The year 1981 was notable for a variety of technology breakthroughs. It saw the inaugural mission of the Space Shuttle Columbia and the debut of the DeLorean car. The IBM PC, Commodore 64 and the ZX81 were among the personal computers to hit store shelves. It also marked the year, four decades ago, that Advanced Energy was founded and took its first steps towards a mission to enable customer innovation by delivering highly-engineered, application-critical, precision power solutions.
At that time, the Internet of Things (IoT), Industry 4.0, cloud computing, renewable energy and other technologies that we increasingly take for granted were still in their infancy. Few could have predicted just how dramatic an impact the global electronics industry would have in the following 40 years, as it now touches almost every aspect of our daily lives. Fast forward to 2021, and it’s hard to imagine experiencing a global pandemic without access to the tools, platforms, systems and infrastructure that modern electronics has made possible.
As electronics became ubiquitous, so too did the drive for continual improvement and productivity in a wide variety of industrial, medical and consumer applications. And there remains intense pressure to increase the performance, enhance the functionality, reduce form factors and raise efficiencies of electronics devices and manufacturing at both the component and system levels. Semiconductor manufacturers have responded to these requirements by designing ever more complicated devices, which, in turn, drive more complex processes for IC manufacturing and more sophisticated approaches to process management.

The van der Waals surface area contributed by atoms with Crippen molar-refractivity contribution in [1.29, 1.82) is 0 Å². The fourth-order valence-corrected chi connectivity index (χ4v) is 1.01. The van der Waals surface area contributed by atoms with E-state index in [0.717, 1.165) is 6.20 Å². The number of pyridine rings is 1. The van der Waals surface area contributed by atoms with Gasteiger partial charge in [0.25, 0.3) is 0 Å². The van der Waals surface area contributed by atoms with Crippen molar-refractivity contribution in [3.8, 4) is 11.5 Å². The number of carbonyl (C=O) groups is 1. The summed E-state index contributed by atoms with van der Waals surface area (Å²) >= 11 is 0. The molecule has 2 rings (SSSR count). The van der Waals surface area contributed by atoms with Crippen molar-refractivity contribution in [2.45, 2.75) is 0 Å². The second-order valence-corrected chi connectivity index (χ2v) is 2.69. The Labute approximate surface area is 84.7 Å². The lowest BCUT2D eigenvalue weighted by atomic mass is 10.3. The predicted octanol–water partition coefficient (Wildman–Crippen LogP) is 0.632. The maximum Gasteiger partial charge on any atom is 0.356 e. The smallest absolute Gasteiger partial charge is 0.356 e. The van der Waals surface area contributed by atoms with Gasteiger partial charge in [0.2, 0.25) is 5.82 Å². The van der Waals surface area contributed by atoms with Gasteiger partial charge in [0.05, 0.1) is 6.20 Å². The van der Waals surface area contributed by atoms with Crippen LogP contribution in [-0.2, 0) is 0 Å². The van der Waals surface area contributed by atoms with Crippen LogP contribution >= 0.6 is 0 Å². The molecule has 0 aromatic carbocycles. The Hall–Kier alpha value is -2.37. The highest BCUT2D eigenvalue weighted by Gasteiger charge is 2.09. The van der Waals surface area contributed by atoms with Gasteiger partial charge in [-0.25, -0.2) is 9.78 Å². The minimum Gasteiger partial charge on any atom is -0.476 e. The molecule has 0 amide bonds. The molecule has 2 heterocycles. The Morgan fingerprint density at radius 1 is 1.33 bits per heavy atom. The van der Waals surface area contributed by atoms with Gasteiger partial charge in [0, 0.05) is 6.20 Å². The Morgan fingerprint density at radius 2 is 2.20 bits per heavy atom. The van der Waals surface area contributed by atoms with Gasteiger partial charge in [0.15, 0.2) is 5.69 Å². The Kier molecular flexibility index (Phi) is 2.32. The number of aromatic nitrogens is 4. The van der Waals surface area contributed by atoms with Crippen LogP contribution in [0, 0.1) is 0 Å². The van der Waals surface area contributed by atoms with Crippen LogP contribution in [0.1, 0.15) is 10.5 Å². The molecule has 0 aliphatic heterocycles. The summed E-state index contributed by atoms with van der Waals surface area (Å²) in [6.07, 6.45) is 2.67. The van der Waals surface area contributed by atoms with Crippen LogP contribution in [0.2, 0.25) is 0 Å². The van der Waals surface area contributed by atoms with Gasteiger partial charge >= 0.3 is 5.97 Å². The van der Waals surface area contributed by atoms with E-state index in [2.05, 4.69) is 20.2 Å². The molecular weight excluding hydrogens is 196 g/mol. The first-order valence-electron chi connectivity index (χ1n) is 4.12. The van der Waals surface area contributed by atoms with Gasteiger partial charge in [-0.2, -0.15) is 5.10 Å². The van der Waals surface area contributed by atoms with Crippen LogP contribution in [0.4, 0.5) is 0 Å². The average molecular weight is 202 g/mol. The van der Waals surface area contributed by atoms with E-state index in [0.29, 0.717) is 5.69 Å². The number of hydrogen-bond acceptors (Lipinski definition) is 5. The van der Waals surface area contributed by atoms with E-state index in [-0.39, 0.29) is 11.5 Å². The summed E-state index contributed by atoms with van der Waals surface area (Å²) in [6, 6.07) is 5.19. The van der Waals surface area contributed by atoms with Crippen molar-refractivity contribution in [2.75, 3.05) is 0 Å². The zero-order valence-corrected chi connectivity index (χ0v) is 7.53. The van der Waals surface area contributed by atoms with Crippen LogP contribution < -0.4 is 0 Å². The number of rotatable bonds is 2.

Drumbeat of Process Power Innovation
Plasma process power for etching and deposition in semiconductor manufacturing has proceeded at the drumbeat of innovation that is Moore’s Law. RF power delivery systems have advanced in leaps and evolutions from the early days of transformer and tube-based RF power supplies with fixed matching networks. The Switch Mode Power Supply (SMPS) with auto-tuning matching networks was an early leap and enabled reliable, stable and efficient power delivery for plasma processes in smaller form factors.